Mark Mangus:
Your presumption is correct - - - the chronic asthmatic component is NOT the same as the "reversible" Asthma you speak of having had long ago.

It is p-r-e-c-i-s-e-l-y because your asthma WON'T completely reverse that it is called 'chronic' and is included as a component of your COPD. This has been explained several ways, several times. Perhaps you missed it before, or the bell just didn't ring. In any case, you NOW have it!

Remark:
You know I don't get it. I started out with the Emphysema and he said there was no way to test to see if I also had Asthma because they were so much alike. So - I didn't question him. He tested me for the inherited emphysema and I did not have that kind.

Now years later I am tested at my regular doctor's office and they tell me I have severe asthma. I thought a while back that it might be asthma even though I have not had asthma for years and never never was it really bad.

Now they say they are very concerned about the asthma attacks. I am confused as always. There is still no doubt I have the emphysema but now it is more complicated because of the asthma - I think.

I also have this doctor telling me to take this and that and giving me the prescriptions and then this woman from the insurance company calls and says -

Oh you use that medicine as a "rescue Inhaler" when the doctor has just told me to take 2 puffs x 2 a day. Then she says no - you take this stuff for that. I feel like there are 20 people telling me 20 different things over the medicine - 

Mark Mangus:
To distinguish Asthma from emphysema on you pulmonary functions test is 'easily' done and fairly straight forward. Once again, we have an example of either incompetence OR poor communication skills (to give the physician the benefit of the doubt!) In any case, the Asthma problem DOES pose the greater concern for you and your current doctor(s), as it can result in rapid compromise, hospitalization and worse. It is most pressing to be able to achieve effective control to reduce and/or prevent serious or acute difficulties because of the Asthma. This means good compliance with an effective medication plan AND good communication between you and your doctor to make changes when indicated.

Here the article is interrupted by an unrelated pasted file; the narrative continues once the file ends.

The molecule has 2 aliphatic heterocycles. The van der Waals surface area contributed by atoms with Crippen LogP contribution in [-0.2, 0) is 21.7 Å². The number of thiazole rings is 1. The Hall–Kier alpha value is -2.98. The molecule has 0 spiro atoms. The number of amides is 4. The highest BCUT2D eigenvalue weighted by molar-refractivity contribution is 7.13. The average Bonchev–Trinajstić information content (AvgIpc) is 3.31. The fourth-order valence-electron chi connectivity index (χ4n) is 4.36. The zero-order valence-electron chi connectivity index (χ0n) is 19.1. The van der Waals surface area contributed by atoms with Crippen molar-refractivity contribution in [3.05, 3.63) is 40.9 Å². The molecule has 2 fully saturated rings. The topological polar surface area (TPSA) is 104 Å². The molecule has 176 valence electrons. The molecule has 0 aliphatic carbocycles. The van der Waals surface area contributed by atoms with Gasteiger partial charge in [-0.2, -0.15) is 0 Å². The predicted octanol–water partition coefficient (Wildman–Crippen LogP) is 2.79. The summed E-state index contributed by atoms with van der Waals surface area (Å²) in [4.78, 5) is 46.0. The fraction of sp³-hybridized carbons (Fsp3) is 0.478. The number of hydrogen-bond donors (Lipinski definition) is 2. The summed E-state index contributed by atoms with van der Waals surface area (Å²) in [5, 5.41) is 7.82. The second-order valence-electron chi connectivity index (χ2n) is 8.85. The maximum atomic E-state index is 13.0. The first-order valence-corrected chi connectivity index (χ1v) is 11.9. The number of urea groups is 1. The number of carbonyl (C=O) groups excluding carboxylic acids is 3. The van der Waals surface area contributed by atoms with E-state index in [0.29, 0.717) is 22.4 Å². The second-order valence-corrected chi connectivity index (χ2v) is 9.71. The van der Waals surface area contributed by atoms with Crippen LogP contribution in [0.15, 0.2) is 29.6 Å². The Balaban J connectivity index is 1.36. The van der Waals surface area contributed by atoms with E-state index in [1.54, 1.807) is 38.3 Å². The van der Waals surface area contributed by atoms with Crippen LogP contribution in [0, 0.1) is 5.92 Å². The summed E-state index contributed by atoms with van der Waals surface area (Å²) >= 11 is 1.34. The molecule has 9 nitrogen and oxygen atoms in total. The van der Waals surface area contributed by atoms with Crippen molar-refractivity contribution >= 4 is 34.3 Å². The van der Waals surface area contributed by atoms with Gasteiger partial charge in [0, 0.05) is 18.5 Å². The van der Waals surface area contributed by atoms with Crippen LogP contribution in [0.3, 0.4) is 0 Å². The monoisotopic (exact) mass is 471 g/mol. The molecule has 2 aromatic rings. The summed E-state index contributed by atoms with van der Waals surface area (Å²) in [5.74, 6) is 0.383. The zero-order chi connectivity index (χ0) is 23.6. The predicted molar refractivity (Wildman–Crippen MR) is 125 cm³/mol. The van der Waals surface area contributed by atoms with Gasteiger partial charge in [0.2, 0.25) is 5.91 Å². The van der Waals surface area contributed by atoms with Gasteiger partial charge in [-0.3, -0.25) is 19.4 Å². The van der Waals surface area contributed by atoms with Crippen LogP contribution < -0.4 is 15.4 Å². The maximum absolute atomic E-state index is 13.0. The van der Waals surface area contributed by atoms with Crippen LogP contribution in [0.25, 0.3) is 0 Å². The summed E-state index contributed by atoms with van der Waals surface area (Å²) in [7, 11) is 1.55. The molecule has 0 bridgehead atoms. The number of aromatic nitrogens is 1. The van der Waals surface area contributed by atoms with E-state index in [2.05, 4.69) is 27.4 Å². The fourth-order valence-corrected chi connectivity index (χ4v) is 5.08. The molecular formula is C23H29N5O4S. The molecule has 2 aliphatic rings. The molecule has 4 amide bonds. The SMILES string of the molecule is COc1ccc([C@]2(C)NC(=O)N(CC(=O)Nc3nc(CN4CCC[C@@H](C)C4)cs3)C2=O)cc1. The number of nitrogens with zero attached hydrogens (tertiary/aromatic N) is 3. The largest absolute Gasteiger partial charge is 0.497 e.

Question:
Mark Will you please explain how they are able to distinguish between a flare up of emphysema or an asthma attack when you have both? What value on the PFT tells you that you have an asthma component along with emphysema? Thanks for all your valuable information. I have learned more from you about respiratory than in all the years I spent in college in the practice of Nursing. Thanks in advance.

Mark Mangus:
NOW you're get down to asking about distinguishing the difficult to distinguish. The O-N-L-Y thing you can definitively distinguish - - - with regard to an 'acute episode' - - - IS Asthma. The fact that you have flows that are reduced (FEV1, FVC and the FEF's) from your stable values AND have a clinically significant response to bronchodilator define the asthmatic component of your exacerbation and give information as to momentary degree of severity.

Your description of the emphysema component couldn't have been better put, presenting an opportunity to make a point to - - - hopefully - - - clear up a long-standing misconception many folks have, though I hope I don't create more/different confusion in attempting to do so.

Emphysema is R-E-A-L-L-Y a "physical" description of 'characteristic' destructive changes in the 's-t-r-u-c-t-u-r-e' of the lungs. The term carries over to designate the condition many of you suffer as part of your COPD. BUT - - - per se - - - Emphysema is N-O-T a series of, or a descriptor for any "group of s-y-m-p-t-o-m-s", such that you can correctly and/or meaningfully say "my Emphysema is 'flaring up' ".